ARM is targeting the growing artificial intelligence and machine learning spaces with its latest mobile processors, which are the first to be based on the chip designer’s new DynamIQ architecture.
As the annual Computex show gets underway in Taiwan, ARM is unveiling the Cortex-A75 and Cortex-A55 systems-on-a-chip (SoCs), which company officials said are designed to enable device makers to distribute intelligence farther out to the network edge and into the cloud.
At the same time, ARM is introducing its latest GPU, the Mali-G72, which is aimed at improving the performance of virtual reality and augmented reality, mobile gaming and machine learning applications.
Both of the Cortex chips come with instructions aimed at artificial intelligence workloads, and ARM officials said the chips will drive AI performance by 50 times over the current Cortex-A73 processors over the next three to five years.
The chips also come with more security capabilities, which officials said will be important going forward as the use of AI grows.
“Enabling secure and ubiquitous AI is a fundamental guiding design principle for ARM considering our technologies currently reach 70 percent of the global population,” Nandan Nayampally, vice president and general manager of ARM’s CPU Group, wrote in a post on the company blog.
“As such, ARM has a responsibility to rearchitect the compute experience for AI and other human-like compute experiences. To do this, we need to enable faster, more efficient and secure distributed intelligence between computing at the edge of the network and into the cloud,” Nayampally wrote.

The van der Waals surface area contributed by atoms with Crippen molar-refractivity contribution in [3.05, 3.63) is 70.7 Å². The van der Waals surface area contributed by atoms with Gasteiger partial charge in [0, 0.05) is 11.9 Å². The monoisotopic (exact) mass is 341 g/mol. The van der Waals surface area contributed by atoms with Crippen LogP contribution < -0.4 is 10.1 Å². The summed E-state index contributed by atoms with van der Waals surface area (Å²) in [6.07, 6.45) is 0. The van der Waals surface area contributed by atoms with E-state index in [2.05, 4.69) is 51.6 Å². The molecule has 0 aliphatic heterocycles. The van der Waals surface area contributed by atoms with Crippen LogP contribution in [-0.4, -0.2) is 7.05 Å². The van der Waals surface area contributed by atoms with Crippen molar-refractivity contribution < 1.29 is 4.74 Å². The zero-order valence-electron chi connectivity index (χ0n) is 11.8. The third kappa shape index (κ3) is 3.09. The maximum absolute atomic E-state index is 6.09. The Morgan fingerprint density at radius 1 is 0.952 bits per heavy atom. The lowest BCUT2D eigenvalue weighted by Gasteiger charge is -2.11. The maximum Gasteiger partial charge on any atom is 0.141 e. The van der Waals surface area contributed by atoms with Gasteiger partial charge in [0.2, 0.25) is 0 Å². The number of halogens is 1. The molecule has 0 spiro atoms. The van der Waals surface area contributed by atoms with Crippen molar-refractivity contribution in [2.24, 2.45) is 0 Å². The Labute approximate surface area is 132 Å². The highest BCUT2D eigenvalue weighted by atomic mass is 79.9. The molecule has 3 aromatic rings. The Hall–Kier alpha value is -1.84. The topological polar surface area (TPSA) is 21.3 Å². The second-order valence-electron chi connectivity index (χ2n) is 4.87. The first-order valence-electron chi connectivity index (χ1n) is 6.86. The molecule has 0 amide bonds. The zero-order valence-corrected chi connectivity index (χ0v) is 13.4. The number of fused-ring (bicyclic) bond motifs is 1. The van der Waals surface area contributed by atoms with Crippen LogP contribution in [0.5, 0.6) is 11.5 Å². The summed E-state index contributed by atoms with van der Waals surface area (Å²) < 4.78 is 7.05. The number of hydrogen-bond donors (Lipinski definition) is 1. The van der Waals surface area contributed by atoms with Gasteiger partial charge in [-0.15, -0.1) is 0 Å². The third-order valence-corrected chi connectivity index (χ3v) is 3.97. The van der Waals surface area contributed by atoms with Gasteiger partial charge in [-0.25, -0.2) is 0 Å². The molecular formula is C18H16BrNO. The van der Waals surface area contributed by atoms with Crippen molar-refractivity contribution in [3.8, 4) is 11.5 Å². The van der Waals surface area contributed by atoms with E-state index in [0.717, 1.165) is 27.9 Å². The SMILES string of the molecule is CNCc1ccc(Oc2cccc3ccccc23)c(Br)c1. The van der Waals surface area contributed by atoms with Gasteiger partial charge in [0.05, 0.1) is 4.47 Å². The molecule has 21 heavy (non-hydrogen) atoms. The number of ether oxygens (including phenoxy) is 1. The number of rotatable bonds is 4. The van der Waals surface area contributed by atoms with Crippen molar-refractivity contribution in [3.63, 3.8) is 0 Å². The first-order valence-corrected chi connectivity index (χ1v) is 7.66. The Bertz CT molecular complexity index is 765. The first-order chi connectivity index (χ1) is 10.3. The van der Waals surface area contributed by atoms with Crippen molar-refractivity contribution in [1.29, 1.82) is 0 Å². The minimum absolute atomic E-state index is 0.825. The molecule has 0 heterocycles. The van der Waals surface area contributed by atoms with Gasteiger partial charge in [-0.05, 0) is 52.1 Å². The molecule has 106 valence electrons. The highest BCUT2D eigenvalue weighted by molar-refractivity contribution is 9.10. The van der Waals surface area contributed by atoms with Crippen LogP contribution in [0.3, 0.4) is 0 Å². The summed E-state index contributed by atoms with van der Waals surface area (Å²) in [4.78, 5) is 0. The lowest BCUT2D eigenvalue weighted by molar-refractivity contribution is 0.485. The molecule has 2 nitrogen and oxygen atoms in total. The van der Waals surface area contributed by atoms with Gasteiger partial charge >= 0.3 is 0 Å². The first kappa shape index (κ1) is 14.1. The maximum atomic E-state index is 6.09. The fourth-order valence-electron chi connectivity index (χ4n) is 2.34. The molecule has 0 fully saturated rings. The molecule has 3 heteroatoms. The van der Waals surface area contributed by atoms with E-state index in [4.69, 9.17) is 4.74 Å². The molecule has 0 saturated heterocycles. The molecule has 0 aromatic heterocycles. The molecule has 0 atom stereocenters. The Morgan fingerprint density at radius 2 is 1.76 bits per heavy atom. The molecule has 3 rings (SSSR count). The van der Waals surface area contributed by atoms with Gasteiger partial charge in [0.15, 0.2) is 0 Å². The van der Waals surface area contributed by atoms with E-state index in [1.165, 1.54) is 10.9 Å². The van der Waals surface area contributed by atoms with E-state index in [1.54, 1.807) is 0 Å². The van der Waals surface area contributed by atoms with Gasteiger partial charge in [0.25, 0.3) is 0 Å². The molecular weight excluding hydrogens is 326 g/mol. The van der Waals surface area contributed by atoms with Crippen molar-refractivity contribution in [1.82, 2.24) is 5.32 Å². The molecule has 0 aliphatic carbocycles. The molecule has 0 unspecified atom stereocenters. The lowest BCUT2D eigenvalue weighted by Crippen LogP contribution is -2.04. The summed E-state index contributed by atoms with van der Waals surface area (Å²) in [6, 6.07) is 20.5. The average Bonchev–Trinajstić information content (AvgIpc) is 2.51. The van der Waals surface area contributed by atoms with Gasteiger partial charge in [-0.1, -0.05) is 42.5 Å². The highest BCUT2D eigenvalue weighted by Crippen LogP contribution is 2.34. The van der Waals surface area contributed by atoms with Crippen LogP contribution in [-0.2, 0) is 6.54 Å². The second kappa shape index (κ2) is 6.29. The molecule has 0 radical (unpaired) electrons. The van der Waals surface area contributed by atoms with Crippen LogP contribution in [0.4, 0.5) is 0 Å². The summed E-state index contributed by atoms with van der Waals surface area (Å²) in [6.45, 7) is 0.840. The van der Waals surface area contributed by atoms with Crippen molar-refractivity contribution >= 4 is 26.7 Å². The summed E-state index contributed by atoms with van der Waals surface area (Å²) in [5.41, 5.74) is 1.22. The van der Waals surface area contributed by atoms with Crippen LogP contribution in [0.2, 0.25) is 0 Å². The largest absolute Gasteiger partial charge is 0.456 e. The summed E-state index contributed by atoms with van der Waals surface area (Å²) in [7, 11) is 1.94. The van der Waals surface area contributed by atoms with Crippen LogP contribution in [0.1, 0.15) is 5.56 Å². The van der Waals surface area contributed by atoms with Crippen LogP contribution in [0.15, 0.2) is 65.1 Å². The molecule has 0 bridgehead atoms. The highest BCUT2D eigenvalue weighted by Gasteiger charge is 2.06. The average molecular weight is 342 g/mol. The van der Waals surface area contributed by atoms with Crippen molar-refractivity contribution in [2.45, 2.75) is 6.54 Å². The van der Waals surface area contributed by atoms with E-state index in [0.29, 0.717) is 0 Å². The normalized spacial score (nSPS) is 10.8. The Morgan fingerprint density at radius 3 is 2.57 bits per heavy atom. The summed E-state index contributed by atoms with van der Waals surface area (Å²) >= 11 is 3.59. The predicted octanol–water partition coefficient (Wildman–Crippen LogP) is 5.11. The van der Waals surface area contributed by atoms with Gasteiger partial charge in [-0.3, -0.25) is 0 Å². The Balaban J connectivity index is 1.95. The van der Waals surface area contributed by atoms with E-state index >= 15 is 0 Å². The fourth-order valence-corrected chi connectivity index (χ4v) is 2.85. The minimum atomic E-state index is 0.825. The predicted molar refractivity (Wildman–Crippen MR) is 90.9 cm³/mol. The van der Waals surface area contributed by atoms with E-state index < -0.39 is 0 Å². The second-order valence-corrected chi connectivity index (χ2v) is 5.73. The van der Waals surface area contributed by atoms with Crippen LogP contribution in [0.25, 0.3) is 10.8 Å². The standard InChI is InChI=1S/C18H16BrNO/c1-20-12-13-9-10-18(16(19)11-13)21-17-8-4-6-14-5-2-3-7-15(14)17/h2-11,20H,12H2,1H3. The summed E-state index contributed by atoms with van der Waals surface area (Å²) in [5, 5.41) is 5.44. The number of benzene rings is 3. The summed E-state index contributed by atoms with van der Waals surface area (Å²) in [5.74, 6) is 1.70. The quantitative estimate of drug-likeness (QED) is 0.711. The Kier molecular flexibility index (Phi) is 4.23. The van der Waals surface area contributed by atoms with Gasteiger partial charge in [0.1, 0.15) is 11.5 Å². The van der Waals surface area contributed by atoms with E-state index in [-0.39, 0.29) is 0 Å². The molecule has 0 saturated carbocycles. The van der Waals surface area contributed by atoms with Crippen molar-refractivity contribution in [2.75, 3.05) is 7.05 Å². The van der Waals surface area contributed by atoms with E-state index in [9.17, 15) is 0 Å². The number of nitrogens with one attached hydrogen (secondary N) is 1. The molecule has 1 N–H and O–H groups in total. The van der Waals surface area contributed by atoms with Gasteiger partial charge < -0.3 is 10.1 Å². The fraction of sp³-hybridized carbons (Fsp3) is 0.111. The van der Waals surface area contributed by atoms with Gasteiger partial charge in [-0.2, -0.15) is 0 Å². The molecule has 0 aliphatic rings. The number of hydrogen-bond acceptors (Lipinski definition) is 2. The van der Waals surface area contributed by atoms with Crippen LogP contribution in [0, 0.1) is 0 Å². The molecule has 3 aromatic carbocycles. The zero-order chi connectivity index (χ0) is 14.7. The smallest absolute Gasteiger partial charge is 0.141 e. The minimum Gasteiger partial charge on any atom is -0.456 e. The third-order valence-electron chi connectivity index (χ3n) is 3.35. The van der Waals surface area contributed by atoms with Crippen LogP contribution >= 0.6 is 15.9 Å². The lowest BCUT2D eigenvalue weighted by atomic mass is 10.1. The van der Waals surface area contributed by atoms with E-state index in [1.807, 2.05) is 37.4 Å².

At the core of the Cortex-A75 and Cortex-A55 SoCs is ARM’s new DynamIQ architecture, which the company first introduced in March and builds upon the big.LITTLE design, which was first announced in 2011.
The big.LITTLE architecture offered a higher-performance, more power-hungry larger processor and a smaller, more energy-efficient processor. The device’s operating system could send each task to the appropriate processor for improved performance or power efficiency, depending on the workload.
DynamIQ is designed to be more flexible, with ARM’s chip-making partners like Qualcomm being able to create clusters of big and little CPUs. The goal is to enable high performance while keeping down power consumption, extending battery life and reducing overall costs.
ARM also is stressing the importance of security in AI environments, stretching the company’s TrustZone technology to edge devices. Nayampally noted that a recent survey indicated that 85 percent of consumers are concerned about security and privacy related to AI.
The Cortex-A75 is designed for mobile devices like smartphones, laptops and other large-screen systems. The SoC delivers a 50 percent performance increase over its predecessor, and can also be used in such systems as self-driving vehicles.
The Cortex-A55 targets internet of things (IoT) devices and systems like gateways, which connect the IoT devices to the cloud. It will provide 2.5 times the performance-per-milliwatt of the current Cortex-A53 devices, according to company officials.
The Mali-G72 GPU is based on ARM’s Bifrost architecture and comes with enhancements that deliver 40 percent more performance on premium devices than its predecessor, which will drive VR and high-fidelity gaming applications.
It also brings 25 percent better energy efficiency and 20 percent better performance density. In addition, the GPU comes with optimizations and larger caches that will reduce bandwidth and provide a 17 percent efficiency improvement for machine learning workloads.
AI is driving a high level of competition in the chip market. Intel is making an aggressive push into the space by rolling out processors aimed at AI workloads and by buying companies like Nervana. Meanwhile Movidius to expanding its reach into such areas as field-programmable gate arrays (FPGAs) and autonomous vehicles.
In addition, Nvidia has made AI and machine learning a key growth area for its GPUs, Advanced Micro Devices is doing the same with its Radeon GPUs and Google has its own Tensor Processing Unit.